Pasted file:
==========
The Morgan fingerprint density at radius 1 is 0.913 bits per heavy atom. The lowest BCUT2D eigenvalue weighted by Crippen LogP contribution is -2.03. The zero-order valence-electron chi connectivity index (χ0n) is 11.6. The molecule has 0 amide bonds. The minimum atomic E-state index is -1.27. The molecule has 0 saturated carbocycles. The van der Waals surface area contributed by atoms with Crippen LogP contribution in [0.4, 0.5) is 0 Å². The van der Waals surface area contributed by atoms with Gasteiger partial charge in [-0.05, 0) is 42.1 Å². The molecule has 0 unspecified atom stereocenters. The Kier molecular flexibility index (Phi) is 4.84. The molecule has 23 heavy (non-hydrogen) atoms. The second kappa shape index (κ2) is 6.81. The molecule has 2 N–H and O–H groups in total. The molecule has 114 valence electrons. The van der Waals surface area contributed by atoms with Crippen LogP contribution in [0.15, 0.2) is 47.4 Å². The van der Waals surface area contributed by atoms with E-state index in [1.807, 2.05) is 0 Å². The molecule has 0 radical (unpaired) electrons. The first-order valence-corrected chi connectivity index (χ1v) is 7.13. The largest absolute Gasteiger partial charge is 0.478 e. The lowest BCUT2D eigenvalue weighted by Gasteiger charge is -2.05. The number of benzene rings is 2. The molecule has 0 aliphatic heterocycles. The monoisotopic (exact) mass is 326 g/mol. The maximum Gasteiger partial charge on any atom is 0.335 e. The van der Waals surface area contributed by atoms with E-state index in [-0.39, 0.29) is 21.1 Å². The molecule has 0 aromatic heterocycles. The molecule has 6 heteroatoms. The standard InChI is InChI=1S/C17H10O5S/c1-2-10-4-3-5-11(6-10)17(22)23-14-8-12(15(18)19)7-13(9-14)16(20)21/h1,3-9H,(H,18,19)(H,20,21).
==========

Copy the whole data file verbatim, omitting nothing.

The Morgan fingerprint density at radius 1 is 0.913 bits per heavy atom. The lowest BCUT2D eigenvalue weighted by Crippen LogP contribution is -2.03. The zero-order valence-electron chi connectivity index (χ0n) is 11.6. The molecule has 0 amide bonds. The minimum atomic E-state index is -1.27. The molecule has 0 saturated carbocycles. The van der Waals surface area contributed by atoms with Crippen LogP contribution in [0.4, 0.5) is 0 Å². The van der Waals surface area contributed by atoms with Gasteiger partial charge in [-0.05, 0) is 42.1 Å². The molecule has 0 unspecified atom stereocenters. The Kier molecular flexibility index (Phi) is 4.84. The molecule has 23 heavy (non-hydrogen) atoms. The second kappa shape index (κ2) is 6.81. The molecule has 2 N–H and O–H groups in total. The molecule has 114 valence electrons. The van der Waals surface area contributed by atoms with Crippen LogP contribution in [0.15, 0.2) is 47.4 Å². The van der Waals surface area contributed by atoms with E-state index in [1.807, 2.05) is 0 Å². The molecule has 0 radical (unpaired) electrons. The first-order valence-corrected chi connectivity index (χ1v) is 7.13. The largest absolute Gasteiger partial charge is 0.478 e. The lowest BCUT2D eigenvalue weighted by Gasteiger charge is -2.05. The number of benzene rings is 2. The molecule has 0 aliphatic heterocycles. The monoisotopic (exact) mass is 326 g/mol. The maximum Gasteiger partial charge on any atom is 0.335 e. The van der Waals surface area contributed by atoms with E-state index in [-0.39, 0.29) is 21.1 Å². The molecule has 0 aromatic heterocycles. The molecule has 6 heteroatoms. The standard InChI is InChI=1S/C17H10O5S/c1-2-10-4-3-5-11(6-10)17(22)23-14-8-12(15(18)19)7-13(9-14)16(20)21/h1,3-9H,(H,18,19)(H,20,21).